We very much look forward to working with him!

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Our new Editorial Board Member Anna Balazs

Materials Horizons is delighted to welcome Anna Balazs as our new Editorial Board Member.

Anna is the Distinguished Professor of Chemical Engineering and the Robert von der Luft Professor at the University of Pittsburgh. She received her B.A. in physics at Bryn Mawr College and her Ph.D. in Materials Science at the Massachusetts Institute of Technology. After postdoctoral work in the Polymer Science Department at the University of Massachusetts, Amherst, she joined the faculty at the University of Pittsburgh in 1987. Her research involves developing theoretical and computational models to capture the behavior of polymeric materials, nanocomposites and multi-component fluids in confined geometries. Balazs served as the Chair of the Division of Polymer Physics of the APS (2000-2001), Co-Chair of the Spring MRS meeting (2000) and served on the APS Public Policy Committee. In addition, she is a Fellow of the APS.

Before joining Materials Horizons, Anna was a member of the Advisory Board for Soft Matter.

Her recent papers include:

Self-assembly of microcapsules regulated via the repressilator signaling network
Henry Shum, Victor V. Yashin and Anna C. Balazs
Soft Matter, 2015, 11, 3542-3549

Forming self-rotating pinwheels from assemblies of oscillating polymer gels
Debabrata Deb, Olga Kuksenok, Pratyush Dayal and Anna C. Balazs
Mater. Horiz, 2014, 1, 125-132

Chemo-responsive, self-oscillating gels that undergo biomimetic communication
Olga Kuksenok, Pratyush Dayal, Amitabh Bhattacharya, Victor V. Yashin, Debabrata Deb, Irene C. Chen, Krystyn J. Van Vliet and Anna C. Balazs
Chem. Soc. Rev., 2013, 42, 7257-7277

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Congratulations Professor Marder

On behalf of the Materials Horizons Editorial Office I would like to congratulate Professor Seth Marder, Chair of Materials Horizons, on his receipt of the MRS Mid-Career Researcher Award.

The Mid-Career Researcher Award is awarded for exceptional achievements and notable leadership in the materials field.  Seth Marder was awarded this honour for:

“For establishing fundamental relationships between the chemical structure of organic molecules and their optical and electronic properties, thereby profoundly impacting how the scientific community designs optimized molecular structures for use in nonlinear optical applications”


Seth Marder is Professor of Materials Science and Engineering at the Georgia Institute of Technology with over 400 peer reviewed publications, the recipient of the ACS Arthur C. Cope Scholar Award and is a fellow of multiple scientific communities, including the Royal Society of Chemistry.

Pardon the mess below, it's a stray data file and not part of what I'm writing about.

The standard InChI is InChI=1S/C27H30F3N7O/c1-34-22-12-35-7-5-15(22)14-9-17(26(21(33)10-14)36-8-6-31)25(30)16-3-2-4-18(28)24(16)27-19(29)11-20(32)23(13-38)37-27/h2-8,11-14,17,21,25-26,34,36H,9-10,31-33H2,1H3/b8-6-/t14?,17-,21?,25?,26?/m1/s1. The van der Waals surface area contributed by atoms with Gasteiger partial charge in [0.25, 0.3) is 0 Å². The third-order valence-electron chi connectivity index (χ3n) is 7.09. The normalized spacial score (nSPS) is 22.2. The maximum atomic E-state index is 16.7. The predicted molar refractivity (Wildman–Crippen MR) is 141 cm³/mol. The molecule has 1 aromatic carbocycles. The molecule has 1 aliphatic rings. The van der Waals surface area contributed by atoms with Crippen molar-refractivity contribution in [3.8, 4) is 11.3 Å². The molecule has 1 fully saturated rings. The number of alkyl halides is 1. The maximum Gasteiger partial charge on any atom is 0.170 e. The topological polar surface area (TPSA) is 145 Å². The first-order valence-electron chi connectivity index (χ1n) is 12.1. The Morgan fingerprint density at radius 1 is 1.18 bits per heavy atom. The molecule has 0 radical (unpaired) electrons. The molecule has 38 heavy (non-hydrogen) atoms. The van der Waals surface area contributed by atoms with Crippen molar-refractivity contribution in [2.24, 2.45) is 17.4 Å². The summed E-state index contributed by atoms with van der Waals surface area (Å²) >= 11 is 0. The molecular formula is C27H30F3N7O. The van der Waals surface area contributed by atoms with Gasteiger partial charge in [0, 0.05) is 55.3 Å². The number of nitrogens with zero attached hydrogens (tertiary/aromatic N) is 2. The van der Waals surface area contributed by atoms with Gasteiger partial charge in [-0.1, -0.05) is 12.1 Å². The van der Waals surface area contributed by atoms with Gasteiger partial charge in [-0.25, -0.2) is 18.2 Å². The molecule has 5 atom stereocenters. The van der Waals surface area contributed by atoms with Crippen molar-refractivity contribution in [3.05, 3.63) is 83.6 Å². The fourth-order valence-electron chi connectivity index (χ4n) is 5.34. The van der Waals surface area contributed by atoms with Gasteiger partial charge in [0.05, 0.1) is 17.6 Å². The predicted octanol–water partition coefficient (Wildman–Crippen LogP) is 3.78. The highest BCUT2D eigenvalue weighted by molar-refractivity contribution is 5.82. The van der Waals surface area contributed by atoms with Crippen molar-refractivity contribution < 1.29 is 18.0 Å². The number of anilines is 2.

More information about this award can be found here.

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Our new Scientific Editor Martina Stenzel

Martina Stenzel

Materials Horizons is delighted to welcome Martina Stenzel as our new Scientific Editor.

Martina studied chemistry at the University of Bayreuth, Germany, before completing her PhD in 1999 at the Institute of Applied Macromolecular Chemistry, University of Stuttgart, Germany. She currently holds the position of full professor at the University of New South Wales (UNSW), Sydney, Australia where she originally started working as a DAAD Postdoctoral Fellow. Her research interests encompass the synthesis of functional polymers with complex architectures such as glycopolymers and other polymers for biomedical applications, especially polymers with in-build metal complexes for the delivery of metal-based anti-cancer drugs.

She has also published more than 200 peer reviewed papers and 8 book chapters and has attracted more than 9000 citations so far. To find out more about Martina, please do have a read of her interview in our sister publication, Chemical Communications below:

Interview with Martina Stenzel
Chem. Commun., 2014, 50, 8626-8627
DOI: 10.1039/C4CC90201G

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Congratulations Seth & Zhenan!

Professor Seth Marder, Chair of the Materials Horizons Editorial Board, has been internationally recognised by the Materials Research Society as an outstanding member with sustained and distinguished contributions to the field of materials science.  They have recognised his work by honouring him as a Fellow of the Materials Research Society.   Established in 2008, MRS Fellows are expected to demonstrate a dedication to the advancement of materials research and is a lifetime appointment.

Professor Marder (Georgia Institute of Technology) was selected “For seminal contributions to fundamental understanding of the relationships between the chemical structure of organic molecules and their electronic and optical, including nonlinear optical, properties.”  He is currently working on research into organic materials, optical materials, electronics materials and surface modification.

The Materials Horizons Editorial Office would like to extend our personal congratulations to Professor Marder on this outstanding honour and take the opportunity to thank him for the work he does as the Chair of the Materials Horizons Editorial Board.

For more information on Professor Marder, please visit his home page.

We would also like to take this opportunity to congratulate Professor Zhenan Bao, Chemical Science Associate Editor and Materials Horizons Advisory Board member, who has also been honoured as a MRS Fellow this year.  They join the long list of people honoured by the Materials Research Society for their work in materials science.

Congratulations Seth & Zhenan!